Home » Resources & FAQ » Divorce FAQ

Divorce FAQ




1)  What are the grounds for dissolution of marriage?

California was the first state to implement the "no-fault divorce" concept. In California, a dissolution of marriage can be granted if the court finds there to be “Irreconcilable differences" that have caused an irrevocable breakdown of the marriage.

In effect, this means that if a married person wishes to terminate the marriage, he/she can do so, even if the other spouse disagrees.


2)  Is there any residency requirements in order to obtain dissolution of marriage?

In order to qualify for a dissolution of marriage, one of the spouses must have been a resident of the state for a continuous six month period and of the county for a continuous three month prior to the filing of the Petition (Family Law).


3)  After the dissolution case is filed, how long does it take to get the marital status terminated?

Once the Respondent is served with the Summons and Petition, the marital status cannot be terminated until six months have passed since the service was effected.


4) What is the procedure for getting dissolution of marriage? A typical dissolution of marriage requires the following steps:

a. The Petition (Family Law) is filed and personally served on the Respondent.

b. The Respondent then has thirty days to file a Response (Family Law).

c. One of the parties to the dissolution will usually request temporary court orders by filing for an Order to Show Cause hearing. At this hearing, the judge will make temporary child custody, support and restraining orders.

d. The parties then engage in Discovery. This is the process by which parties of the dissolution exchange information and documents that are relevant to the case.

One of the required aspects of discovery is the preparation of the Preliminary Declaration of Disclosure. This is a court form in which each party lists the community and separate property.

As part of this disclosure, the parties are also required to exchange current income and expense declarations. Other forms of discovery are interrogatories (written questions) and depositions (oral examination under penalty of perjury).

e. After the discovery is completed the parties and their attorneys (if they are represented) will discuss settlement of the case.

If the case is resolved by agreement, one of the attorneys will prepare a Marital Settlement Agreement, which will contain all of the terms of the agreement.

This is a contract that is signed by the spouses and their attorneys.

f. If the parties are not able to agree on all of the issues in the case, a trial will take place.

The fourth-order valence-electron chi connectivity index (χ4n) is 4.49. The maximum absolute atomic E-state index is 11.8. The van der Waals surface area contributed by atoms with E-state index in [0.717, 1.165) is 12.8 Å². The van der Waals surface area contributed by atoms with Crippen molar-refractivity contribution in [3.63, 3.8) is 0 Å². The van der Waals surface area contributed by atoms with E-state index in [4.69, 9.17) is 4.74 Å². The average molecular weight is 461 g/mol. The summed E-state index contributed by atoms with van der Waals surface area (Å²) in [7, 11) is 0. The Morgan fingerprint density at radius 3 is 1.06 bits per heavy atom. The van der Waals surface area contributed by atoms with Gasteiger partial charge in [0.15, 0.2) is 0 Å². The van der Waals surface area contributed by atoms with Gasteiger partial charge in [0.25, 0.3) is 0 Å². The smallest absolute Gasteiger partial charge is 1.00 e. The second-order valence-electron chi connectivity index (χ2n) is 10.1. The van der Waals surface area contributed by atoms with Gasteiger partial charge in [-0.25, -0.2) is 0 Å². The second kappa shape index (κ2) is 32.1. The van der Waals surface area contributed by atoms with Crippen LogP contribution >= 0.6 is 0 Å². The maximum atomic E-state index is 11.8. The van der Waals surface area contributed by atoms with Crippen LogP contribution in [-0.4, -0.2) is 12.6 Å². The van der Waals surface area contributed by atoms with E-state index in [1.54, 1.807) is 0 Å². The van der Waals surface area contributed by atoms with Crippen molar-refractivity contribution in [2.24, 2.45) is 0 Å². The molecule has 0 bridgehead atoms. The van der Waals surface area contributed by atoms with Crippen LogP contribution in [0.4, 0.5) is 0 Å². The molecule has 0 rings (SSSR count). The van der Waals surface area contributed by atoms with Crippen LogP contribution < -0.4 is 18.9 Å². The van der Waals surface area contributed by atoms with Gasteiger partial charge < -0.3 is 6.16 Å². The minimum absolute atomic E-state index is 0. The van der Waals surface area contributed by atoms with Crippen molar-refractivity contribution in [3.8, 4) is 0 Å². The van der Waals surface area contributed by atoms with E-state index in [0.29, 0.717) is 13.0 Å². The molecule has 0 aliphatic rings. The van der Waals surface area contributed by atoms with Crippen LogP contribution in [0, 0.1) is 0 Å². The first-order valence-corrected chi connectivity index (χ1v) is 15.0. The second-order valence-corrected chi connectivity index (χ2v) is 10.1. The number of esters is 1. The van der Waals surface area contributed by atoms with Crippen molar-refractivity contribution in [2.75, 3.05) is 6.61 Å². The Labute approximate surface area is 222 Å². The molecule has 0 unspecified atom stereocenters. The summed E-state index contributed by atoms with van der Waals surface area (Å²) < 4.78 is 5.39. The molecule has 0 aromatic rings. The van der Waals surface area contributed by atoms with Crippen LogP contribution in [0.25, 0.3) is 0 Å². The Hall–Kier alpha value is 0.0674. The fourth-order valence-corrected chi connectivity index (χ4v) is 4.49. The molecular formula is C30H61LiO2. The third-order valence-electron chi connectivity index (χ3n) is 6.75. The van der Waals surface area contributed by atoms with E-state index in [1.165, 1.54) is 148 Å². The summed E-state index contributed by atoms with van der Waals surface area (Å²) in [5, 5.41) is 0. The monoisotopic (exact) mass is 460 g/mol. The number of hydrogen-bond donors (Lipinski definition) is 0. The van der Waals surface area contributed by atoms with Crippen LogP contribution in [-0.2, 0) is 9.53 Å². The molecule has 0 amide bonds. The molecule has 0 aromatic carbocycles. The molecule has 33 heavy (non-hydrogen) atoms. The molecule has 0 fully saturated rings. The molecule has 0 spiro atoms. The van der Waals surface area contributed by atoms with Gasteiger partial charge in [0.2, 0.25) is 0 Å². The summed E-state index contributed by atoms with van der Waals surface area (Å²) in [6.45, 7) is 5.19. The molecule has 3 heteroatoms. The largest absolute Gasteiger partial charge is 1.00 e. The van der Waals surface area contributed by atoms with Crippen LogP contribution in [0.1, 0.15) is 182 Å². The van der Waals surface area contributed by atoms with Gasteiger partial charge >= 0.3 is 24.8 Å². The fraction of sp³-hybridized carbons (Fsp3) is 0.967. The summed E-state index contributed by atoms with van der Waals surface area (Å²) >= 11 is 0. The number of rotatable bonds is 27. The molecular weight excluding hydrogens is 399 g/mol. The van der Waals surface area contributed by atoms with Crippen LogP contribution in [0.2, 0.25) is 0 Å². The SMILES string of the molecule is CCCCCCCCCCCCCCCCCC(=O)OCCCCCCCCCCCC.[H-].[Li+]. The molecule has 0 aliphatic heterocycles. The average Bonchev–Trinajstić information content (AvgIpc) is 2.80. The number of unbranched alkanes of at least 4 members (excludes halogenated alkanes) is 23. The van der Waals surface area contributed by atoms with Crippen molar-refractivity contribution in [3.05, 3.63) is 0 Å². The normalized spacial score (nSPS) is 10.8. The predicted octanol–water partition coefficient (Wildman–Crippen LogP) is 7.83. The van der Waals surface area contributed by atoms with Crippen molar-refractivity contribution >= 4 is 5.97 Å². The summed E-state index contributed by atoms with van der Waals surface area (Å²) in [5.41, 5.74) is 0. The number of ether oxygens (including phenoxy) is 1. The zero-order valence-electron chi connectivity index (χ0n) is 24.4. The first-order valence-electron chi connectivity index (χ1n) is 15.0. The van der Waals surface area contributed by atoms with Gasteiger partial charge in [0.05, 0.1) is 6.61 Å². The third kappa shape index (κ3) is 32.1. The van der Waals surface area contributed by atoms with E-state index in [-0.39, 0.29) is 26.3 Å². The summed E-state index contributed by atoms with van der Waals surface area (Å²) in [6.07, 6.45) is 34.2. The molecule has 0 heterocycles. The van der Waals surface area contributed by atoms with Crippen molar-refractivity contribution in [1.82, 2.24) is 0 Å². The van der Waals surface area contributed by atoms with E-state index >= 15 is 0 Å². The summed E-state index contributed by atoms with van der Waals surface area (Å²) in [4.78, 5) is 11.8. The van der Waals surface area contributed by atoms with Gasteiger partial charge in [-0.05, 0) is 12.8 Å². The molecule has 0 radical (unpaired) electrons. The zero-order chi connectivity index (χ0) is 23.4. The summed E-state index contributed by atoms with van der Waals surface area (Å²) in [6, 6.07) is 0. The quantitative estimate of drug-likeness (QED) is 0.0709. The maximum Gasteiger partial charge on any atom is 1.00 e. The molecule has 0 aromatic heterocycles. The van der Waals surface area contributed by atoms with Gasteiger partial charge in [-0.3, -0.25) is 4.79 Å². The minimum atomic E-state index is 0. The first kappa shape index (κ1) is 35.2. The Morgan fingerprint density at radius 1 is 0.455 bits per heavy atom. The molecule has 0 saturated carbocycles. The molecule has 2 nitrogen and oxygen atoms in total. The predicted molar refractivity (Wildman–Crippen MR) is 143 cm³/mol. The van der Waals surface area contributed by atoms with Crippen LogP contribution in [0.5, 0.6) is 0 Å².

g. After the parties sign the Marital Settlement Agreement or after the trial has concluded, one of the attorneys will prepare a Judgment of Dissolution of Marriage.


5) How long does the divorce process take?

To a large degree of this depends on the attitudes of the spouses and the nature of the outstanding issues that need to be resolved. Below are some examples that may impact the timing. However, these may not pertain to your case.

  • An amicable or uncontested divorce involving no children or significant property issues may be completed in as little as three months.
  • A more typical situation involving children or a house, but no contentious issues may take about six months to a year, again depending on the attitudes of the spouses and everyone's willingness to amicably solve their case. This can also take over a year if there is high conflict
  • A highly contested divorce involving disputes over child custody and visitation, or division of property, division of assets and debts may involve litigation extending over one or more years.


Based on the above, it is crucial to determine your goals for your dissolution and/or custody arrangements so you don't spend countless hours and many dollars "fighting" your case.


6) How much will my divorce cost?

Again, this depends on your circumstances and what issues must be resolved. Also, I will consider how you wish to proceed with your concerns. Should you choose to proceed with your dissolution as an “uncontested” matter, the costs will be much less. When we discuss your situation, I can provide an estimate based on your situation and goals. I will work to achieve your divorce in a cost-effective and efficient manner.


7) What will the level of child support or spousal support be?

The level of child support depends on the incomes of the parents and the residency of the child with each, adjusted for certain expenses. I can discuss your situation in detail. Spousal support is also generally based on several factors, including income, the parties' ability to pay spousal support, and other factors which we can discuss.


8) Can I kick my spouse or partner out of the house?

Typically (absent domestic violence or the threat of violence) you cannot, but this would all depend on the facts of each individual case. What you can do is develop new guidelines for living together during the divorce process, such as:

  • Respecting each other's privacy and personhood
  • Establishing boundaries and standards of acceptable behavior
  • Making a conscious effort to avoid potential areas of conflict


Remember, you and your spouse have already made the decision to divorce. You should try to focus on the future rather than on the wrongs of the past.


9) What do we tell the kids?

It is always better to do this together with your spouse which will show the kids that although you are getting a divorce, you still respect each other. You should make it clear that the divorce is not your children's fault, and that life will be better for everyone after the divorce. You may want to discuss how to approach this task with your spouse before speaking with your children.


You probably have more questions relating to your specific situation. I can answer these questions and discuss how I can help you make a successful transition to life after divorce